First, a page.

EU Council reverses sanctions on former chairman of Bank Mellat

06 Aug, 2012

The Council of the European Union, in its decision on 3rd August 2012, has reversed its decision to place punitive sanctions against Dr Ali Divandari, the former chairman of Bank Mellat, the largest private bank in Iran.
Sarosh Zaiwalla (pictured) of Zaiwalla & Co., who handled the case in the European Court of Justice, said: “This is good news. The EU Council has finally recognised that the inclusion of Dr Divandari in the list of organisations and individuals on which sanctions have been imposed for Iran’s nuclear activity was unlawful. Dr Divandari will now be considering a claim for compensation against the EU Council for unlawful inclusion of his name.”
The EU Council originally decided to place punitive sanctions on Dr Ali Divandari personally in July 2010 on the basis that such an action was a legitimate part of its regime of sanctions designed to stop Iranian nuclear proliferation. 
At a hearing before the General Court of the European Court of Justice in May 2012, both Bank Mellat and Dr Divandari challenged the legality of the EU Council’s sanctions.  
Dr Divandari challenged his listing as unlawful on the grounds that the EU Council could not lawfully impose sanctions against private sector institutions in Iran or their employees.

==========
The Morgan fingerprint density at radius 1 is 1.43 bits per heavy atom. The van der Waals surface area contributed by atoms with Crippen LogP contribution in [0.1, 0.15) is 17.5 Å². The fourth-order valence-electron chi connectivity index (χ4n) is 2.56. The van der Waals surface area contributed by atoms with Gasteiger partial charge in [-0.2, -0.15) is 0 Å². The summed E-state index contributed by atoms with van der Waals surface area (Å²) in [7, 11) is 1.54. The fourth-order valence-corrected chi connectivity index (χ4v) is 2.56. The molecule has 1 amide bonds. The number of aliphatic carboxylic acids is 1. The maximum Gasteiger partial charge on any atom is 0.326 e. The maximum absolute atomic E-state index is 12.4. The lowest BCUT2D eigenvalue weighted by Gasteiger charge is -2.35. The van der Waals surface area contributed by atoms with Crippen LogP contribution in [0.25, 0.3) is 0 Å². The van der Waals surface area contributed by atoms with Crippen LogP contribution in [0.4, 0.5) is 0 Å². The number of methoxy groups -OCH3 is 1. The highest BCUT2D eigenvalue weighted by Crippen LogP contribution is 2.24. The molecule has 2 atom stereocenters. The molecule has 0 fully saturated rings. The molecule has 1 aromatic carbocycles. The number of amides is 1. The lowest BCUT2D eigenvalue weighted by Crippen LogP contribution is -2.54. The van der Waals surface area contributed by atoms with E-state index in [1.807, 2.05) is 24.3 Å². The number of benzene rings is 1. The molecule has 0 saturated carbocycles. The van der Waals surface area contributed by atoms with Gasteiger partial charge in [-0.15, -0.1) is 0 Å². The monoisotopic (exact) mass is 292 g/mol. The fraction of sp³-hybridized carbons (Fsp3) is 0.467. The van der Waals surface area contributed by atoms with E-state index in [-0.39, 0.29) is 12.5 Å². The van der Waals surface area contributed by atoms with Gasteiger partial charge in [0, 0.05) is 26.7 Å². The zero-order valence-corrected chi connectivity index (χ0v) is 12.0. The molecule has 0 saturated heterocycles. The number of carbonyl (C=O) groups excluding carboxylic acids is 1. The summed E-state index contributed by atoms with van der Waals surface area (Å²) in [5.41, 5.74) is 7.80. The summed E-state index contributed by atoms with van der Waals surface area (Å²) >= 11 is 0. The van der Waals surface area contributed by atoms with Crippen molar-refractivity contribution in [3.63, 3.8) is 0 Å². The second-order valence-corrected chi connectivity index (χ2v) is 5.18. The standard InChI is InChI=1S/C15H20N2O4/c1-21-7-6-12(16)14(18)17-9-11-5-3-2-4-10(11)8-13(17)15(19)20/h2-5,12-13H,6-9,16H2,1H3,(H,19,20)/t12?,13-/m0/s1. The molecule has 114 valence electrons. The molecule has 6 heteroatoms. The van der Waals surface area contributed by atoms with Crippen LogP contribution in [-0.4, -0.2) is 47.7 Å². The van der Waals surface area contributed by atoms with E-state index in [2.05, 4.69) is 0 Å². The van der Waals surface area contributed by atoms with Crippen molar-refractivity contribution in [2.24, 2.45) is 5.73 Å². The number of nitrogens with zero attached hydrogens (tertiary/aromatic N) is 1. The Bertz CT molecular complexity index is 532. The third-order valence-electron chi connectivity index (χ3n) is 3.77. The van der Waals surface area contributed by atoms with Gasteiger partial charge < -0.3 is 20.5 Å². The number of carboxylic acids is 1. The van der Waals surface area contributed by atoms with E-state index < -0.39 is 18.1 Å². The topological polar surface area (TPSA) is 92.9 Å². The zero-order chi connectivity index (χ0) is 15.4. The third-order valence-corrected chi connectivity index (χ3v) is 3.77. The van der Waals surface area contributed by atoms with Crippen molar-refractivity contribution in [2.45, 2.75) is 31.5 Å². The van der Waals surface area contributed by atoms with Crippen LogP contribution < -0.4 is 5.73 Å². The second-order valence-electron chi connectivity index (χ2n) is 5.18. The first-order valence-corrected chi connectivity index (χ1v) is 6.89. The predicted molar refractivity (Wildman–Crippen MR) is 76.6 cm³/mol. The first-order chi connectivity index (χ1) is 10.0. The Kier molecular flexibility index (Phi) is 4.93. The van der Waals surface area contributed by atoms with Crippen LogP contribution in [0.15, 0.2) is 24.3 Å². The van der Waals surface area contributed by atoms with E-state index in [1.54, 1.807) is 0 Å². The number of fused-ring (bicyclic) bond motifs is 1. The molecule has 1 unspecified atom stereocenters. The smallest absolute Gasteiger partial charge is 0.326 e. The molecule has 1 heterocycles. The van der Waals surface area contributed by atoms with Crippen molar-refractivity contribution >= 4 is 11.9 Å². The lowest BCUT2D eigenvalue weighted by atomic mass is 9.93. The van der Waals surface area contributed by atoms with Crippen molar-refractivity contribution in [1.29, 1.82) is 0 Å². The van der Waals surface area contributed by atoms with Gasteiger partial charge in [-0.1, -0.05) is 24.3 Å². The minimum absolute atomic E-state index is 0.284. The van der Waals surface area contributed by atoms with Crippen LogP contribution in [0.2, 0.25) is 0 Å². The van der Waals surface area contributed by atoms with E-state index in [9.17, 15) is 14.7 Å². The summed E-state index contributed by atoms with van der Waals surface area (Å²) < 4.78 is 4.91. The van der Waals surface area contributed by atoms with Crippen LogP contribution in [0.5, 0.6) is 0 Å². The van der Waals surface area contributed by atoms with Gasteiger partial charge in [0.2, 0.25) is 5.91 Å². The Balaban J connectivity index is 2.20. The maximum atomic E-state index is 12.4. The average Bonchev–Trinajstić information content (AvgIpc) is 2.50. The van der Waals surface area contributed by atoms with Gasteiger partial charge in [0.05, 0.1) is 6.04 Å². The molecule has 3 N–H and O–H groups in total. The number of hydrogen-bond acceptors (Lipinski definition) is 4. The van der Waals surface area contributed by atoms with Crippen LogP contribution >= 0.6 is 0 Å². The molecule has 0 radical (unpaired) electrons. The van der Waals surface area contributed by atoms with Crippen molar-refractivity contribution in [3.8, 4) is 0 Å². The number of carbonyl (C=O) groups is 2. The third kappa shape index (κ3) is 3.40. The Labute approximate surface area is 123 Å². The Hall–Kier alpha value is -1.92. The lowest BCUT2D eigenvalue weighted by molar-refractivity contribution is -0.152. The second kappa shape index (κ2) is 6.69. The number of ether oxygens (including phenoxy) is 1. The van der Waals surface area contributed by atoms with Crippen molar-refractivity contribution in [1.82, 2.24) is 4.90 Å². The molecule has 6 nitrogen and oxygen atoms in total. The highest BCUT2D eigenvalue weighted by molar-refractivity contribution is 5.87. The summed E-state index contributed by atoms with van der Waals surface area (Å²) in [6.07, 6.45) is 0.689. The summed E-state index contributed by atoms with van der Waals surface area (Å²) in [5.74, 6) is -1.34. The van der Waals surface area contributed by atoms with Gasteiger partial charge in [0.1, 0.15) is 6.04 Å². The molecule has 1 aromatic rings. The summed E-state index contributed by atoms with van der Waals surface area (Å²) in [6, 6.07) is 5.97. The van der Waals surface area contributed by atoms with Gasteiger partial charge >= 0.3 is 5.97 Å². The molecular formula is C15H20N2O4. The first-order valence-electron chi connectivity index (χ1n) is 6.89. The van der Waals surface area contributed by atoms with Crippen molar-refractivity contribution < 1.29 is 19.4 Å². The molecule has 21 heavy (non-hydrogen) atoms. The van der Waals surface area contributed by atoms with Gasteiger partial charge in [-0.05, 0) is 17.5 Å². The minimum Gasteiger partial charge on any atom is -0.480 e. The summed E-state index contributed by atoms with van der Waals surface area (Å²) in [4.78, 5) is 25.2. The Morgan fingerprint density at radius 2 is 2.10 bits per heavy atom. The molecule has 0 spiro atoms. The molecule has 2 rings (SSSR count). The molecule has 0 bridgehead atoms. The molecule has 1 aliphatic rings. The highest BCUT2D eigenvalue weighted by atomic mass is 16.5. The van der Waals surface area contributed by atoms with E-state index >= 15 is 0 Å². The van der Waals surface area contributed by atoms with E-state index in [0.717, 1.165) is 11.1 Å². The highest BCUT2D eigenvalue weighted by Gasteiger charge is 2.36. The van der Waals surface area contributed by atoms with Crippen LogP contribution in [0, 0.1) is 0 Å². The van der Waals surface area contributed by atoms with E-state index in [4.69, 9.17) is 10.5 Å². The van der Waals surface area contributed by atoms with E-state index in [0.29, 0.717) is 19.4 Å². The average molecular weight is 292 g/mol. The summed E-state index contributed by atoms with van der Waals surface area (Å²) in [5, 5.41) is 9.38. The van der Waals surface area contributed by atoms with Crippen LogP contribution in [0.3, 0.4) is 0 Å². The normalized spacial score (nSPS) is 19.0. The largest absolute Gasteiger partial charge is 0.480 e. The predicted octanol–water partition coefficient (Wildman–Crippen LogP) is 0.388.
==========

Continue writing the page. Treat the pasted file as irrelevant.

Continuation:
The Council of the European Union, in its decision on 3rd August 2012, has reversed its decision to place punitive sanctions against Dr Ali Divandari, the former chairman of Bank Mellat, the largest private bank in Iran.

 

Sarosh Zaiwalla (pictured) of Zaiwalla & Co., who handled the case in the European Court of Justice, said: “This is good news. The EU Council has finally recognised that the inclusion of Dr Divandari in the list of organisations and individuals on which sanctions have been imposed for Iran’s nuclear activity was unlawful. Dr Divandari will now be considering a claim for compensation against the EU Council for unlawful inclusion of his name.”

 

The EU Council originally decided to place punitive sanctions on Dr Ali Divandari personally in July 2010 on the basis that such an action was a legitimate part of its regime of sanctions designed to stop Iranian nuclear proliferation. 

 

At a hearing before the General Court of the European Court of Justice in May 2012, both Bank Mellat and Dr Divandari challenged the legality of the EU Council’s sanctions.  

 

Dr Divandari challenged his listing as unlawful on the grounds that the EU Council could not lawfully impose sanctions against private sector institutions in Iran or their employees.

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